October 10, 2014 By Douglas Bonderud 2 min read

Tracking code bugs seems like a good practice for any company regardless of size or industry, and for the past 16 years, open-source offering Bugzilla has helped information technology (IT) professionals do exactly that. But on Sept. 30, researchers from Check Point Software Technologies found a Bugzilla flaw that lets users “masquerade their identity and register under an email address not in their control.” In some instances, the flaw will “automatically provide the user with certain elevated permissions, if these are given to groups defined by regex matching.” Although a patch has been released, it’s no surprise this bug is still giving users the creeps. If companies can’t trust the bug tracker, which app is the next one to get squashed?

Bugzilla Flaw Stings

Bugzilla is a popular program. According to InfoWorld, it is used by the Mozilla Foundation, the Apache Software Foundation, Linux kernel developers, OpenOffice, OpenSSH and GNOME, to name a few. Why? Because it’s a great way to track, record and analyze potential flaws in a system. Users can comment, brainstorm and develop ways to combat small problems before they become big issues. The Bugzilla flaw, however, gives unauthorized users access to entire “collections” of bugs amassed by companies, allowing them to view vulnerabilities that have never been public or delete bug entries altogether. What’s more, the flaw has been part of the program since 2006, meaning any company using the software must get it patched immediately.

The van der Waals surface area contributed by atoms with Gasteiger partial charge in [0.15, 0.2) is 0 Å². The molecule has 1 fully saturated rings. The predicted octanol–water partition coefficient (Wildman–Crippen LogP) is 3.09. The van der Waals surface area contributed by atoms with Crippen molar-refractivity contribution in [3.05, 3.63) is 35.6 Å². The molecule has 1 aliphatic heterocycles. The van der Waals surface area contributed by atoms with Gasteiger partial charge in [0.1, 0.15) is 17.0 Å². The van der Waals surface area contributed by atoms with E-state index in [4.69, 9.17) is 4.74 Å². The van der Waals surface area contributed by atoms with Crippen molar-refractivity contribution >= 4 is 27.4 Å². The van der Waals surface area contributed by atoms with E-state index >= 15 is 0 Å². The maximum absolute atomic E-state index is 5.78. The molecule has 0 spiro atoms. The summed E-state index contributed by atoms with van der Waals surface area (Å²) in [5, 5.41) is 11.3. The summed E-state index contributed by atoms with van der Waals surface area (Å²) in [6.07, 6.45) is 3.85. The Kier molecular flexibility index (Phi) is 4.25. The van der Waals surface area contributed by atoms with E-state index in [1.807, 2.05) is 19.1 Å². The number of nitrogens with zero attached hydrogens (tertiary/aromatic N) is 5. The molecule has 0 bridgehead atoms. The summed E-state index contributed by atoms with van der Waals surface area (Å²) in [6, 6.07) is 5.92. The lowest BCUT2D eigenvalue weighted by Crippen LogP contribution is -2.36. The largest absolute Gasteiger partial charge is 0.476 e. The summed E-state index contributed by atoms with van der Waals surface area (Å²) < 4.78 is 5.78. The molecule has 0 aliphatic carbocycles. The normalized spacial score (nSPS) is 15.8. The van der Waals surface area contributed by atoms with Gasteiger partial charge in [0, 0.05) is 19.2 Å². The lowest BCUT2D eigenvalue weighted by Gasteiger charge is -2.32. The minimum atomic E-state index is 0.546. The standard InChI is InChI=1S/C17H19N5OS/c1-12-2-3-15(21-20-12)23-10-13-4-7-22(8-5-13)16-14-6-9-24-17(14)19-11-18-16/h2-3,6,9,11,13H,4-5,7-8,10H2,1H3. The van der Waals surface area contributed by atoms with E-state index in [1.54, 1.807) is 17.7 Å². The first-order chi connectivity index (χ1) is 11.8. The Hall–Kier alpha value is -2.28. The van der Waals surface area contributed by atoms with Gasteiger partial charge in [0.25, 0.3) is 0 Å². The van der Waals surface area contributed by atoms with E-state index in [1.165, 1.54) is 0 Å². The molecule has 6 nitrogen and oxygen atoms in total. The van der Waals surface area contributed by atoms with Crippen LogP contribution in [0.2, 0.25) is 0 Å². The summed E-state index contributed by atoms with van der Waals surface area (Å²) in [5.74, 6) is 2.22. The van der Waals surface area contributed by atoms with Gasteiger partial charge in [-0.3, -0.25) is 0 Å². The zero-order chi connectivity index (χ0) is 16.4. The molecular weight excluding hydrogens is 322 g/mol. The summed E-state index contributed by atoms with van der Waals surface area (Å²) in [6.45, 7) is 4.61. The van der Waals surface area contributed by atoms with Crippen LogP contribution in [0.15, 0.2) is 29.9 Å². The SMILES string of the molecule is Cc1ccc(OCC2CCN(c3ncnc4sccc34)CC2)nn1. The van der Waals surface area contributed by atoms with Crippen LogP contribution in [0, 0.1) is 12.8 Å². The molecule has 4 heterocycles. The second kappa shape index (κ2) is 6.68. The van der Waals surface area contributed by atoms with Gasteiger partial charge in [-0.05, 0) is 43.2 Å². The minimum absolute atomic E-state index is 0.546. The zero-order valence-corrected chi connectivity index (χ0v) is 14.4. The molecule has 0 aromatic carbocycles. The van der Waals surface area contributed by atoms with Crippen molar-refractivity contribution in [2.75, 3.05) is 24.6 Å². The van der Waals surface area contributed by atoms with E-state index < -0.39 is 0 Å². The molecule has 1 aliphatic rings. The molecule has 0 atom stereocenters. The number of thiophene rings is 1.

Specifically, vulnerability CVE-2014-1572 is caused by a “perl-specific security problem” that occurs during assignment of the hash value. According to Bugzilla developer Gervase Markham, the flaw “allows an attacker to override values already in the hash (specified earlier), which may have already been validated, with values controlled by them.” Attackers using a fake email address such as “.*@mozilla.com” could gain access to all entries contributed by users under that global suffix. Although no breaches have been reported, there is a real potential for exploitation or, at the very least, compromised work on security patches if hackers edit or delete bug entries.

Of Bugs and Budgets

With vulnerabilities such as Heartbleed, Shellshock and now Bugzilla causing problems in 2014, it’s small wonder that CSO Online’s “Global State of Information Security Survey” found companies reporting a 48 percent increase in IT security incidents. What’s surprising, however, is that security budgets are down 4 percent this year — especially since the cost of a breach has gone up by 53 percent for large corporations. Where’s the disconnect?

Part of the problem stems from the seemingly random nature of this Bugzilla flaw and other recent breaches. While companies continue to use standard perimeter defense techniques and beef up cloud-based protection, these bugs emerge from years of dormancy to blow secure servers wide open. Therefore, it’s likely that businesses are losing faith in more traditional security techniques — in fact, the survey found that 64 percent of companies now integrate analytics as part of their security practice and 55 percent say they’ve detected more problems as a result.

Ultimately, the Bugzilla flaw teaches a harsh lesson: No code is truly safe. Security researchers are getting better at catching zero-day exploits in the early stages and then patching vulnerabilities, but for many companies, this doesn’t quite soothe the sting. As a result, security budgets are trending downward and enterprises are looking for new ways to identify malicious behaviors, detect possible flaws and develop systems designed to handle bugs rather than betting on a network-wide insecticide.

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